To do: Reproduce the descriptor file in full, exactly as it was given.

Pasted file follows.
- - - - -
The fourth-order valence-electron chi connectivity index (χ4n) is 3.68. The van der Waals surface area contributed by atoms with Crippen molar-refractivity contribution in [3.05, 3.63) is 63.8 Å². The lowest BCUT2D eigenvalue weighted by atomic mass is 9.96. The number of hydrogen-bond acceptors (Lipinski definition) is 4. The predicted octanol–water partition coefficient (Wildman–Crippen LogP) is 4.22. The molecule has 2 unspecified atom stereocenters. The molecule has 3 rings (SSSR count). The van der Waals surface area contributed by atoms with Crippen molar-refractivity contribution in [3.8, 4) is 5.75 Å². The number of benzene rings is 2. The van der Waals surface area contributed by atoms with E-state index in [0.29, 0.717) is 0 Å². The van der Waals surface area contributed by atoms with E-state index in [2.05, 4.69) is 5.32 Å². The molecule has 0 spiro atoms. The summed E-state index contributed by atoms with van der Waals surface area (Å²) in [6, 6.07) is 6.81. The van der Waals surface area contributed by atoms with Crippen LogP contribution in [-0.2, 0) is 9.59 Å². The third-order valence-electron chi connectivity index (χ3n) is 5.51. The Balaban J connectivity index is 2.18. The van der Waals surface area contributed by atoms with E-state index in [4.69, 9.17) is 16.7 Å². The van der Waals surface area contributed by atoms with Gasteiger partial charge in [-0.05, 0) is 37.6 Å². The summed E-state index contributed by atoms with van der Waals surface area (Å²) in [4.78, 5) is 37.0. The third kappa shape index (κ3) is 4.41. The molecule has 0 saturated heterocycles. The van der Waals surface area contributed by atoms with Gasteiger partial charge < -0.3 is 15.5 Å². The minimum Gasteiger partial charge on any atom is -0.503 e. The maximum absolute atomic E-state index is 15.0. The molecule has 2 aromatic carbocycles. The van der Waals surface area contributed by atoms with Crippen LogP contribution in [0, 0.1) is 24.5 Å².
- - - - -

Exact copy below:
The fourth-order valence-electron chi connectivity index (χ4n) is 3.68. The van der Waals surface area contributed by atoms with Crippen molar-refractivity contribution in [3.05, 3.63) is 63.8 Å². The lowest BCUT2D eigenvalue weighted by atomic mass is 9.96. The number of hydrogen-bond acceptors (Lipinski definition) is 4. The predicted octanol–water partition coefficient (Wildman–Crippen LogP) is 4.22. The molecule has 2 unspecified atom stereocenters. The molecule has 3 rings (SSSR count). The van der Waals surface area contributed by atoms with Crippen molar-refractivity contribution in [3.8, 4) is 5.75 Å². The number of benzene rings is 2. The van der Waals surface area contributed by atoms with E-state index in [0.29, 0.717) is 0 Å². The van der Waals surface area contributed by atoms with E-state index in [2.05, 4.69) is 5.32 Å². The molecule has 0 spiro atoms. The summed E-state index contributed by atoms with van der Waals surface area (Å²) in [6, 6.07) is 6.81. The van der Waals surface area contributed by atoms with Crippen LogP contribution in [-0.2, 0) is 9.59 Å². The third-order valence-electron chi connectivity index (χ3n) is 5.51. The Balaban J connectivity index is 2.18. The van der Waals surface area contributed by atoms with E-state index in [4.69, 9.17) is 16.7 Å². The van der Waals surface area contributed by atoms with Gasteiger partial charge in [-0.05, 0) is 37.6 Å². The summed E-state index contributed by atoms with van der Waals surface area (Å²) in [4.78, 5) is 37.0. The third kappa shape index (κ3) is 4.41. The molecule has 0 saturated heterocycles. The van der Waals surface area contributed by atoms with Gasteiger partial charge < -0.3 is 15.5 Å². The minimum Gasteiger partial charge on any atom is -0.503 e. The maximum absolute atomic E-state index is 15.0. The molecule has 2 aromatic carbocycles. The van der Waals surface area contributed by atoms with Crippen LogP contribution in [0, 0.1) is 24.5 Å².